organizers had written to him the day before.
La'o Hamutuk has talked with many Australians, both here and in Australia, who support Timor-Leste's right to a fair maritime border with their country. But unlike at previous rallies here, they did not make an appearance, although protests and well-attended conferences in Australia during the last few months attest to their integrity and determination. We understand that people who work for the Australian government, the programs it funds, or the United Nations have had to surrender their freedom of speech on these issues, but many others have not.
We hope that the warning messages distributed by the Australian Embassy (left), the U.S. Embassy (right) and the United Nations (below) didn't scare people away. Australia told its citizens to "avoid spontaneous gatherings, demonstrations, protests, street rallies and other large public gatherings," while the United States warned that "Even demonstrations intended to be peaceful can turn confrontational and escalate into violence with little or no warning. U.S. citizens should avoid areas of demonstrations, and exercise caution if in the vicinity of any large gatherings, protests, or demonstrations."
The United Nations, which has worked hard to support human rights, sovereignty and democracy in Timor-Leste, sent an internal 'broadcast' to its staff the day before the demonstration that "Although the event is announced as a peaceful protest, such issues can always deteriorate and develop into something less organized. Therefore UNDSS is as usual reminding staff members and dependants (sic) to avoid large crowds and gatherings as this could always have potential to turn into a mob." As all UN staff sign contracts agreeing not to participate in such events, this may have been unnecessary. A second UN 'security broadcast' on the morning of the protest expected "some traffic disturbance" and reminded "staff and dependants to avoid getting caught in a crowd as it can always change into a mop (sic) with short notice. PNTL is at the scene."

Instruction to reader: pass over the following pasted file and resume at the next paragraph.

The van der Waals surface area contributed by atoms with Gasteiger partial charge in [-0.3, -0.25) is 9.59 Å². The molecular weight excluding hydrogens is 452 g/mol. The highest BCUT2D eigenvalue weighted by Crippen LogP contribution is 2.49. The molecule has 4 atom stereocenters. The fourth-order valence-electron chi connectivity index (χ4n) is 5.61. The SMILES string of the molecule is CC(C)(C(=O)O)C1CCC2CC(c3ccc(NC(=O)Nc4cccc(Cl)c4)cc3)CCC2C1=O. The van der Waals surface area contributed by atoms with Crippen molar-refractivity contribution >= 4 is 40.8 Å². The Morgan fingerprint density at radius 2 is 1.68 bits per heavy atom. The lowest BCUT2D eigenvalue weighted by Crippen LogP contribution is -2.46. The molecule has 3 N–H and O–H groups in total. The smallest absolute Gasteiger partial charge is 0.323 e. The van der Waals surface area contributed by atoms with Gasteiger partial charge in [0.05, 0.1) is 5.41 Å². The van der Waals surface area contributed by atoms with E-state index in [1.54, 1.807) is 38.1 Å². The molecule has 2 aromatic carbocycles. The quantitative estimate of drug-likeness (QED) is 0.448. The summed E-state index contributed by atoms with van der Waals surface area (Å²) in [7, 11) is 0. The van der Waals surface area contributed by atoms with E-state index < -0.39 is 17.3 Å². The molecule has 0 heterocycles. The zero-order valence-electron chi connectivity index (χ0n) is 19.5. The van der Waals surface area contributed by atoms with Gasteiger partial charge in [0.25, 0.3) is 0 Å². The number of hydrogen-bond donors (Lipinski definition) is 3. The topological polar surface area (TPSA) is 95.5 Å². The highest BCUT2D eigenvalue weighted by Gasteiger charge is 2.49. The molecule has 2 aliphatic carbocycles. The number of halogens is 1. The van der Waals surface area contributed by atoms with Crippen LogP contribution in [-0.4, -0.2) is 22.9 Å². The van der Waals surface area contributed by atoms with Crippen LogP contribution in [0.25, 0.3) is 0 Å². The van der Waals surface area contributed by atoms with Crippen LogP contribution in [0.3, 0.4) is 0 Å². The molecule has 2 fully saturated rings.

Respect is not only about a fair maritime boundary, it's also about respecting Timorese people's dignity, character, self-control, humanity and rights to peaceful expression.
For more photos of the Dili demonstration, as well as other information and background on the maritime boundaries dispute, see La'o Hamutuk's website. The most recent material is toward the bottom of the page.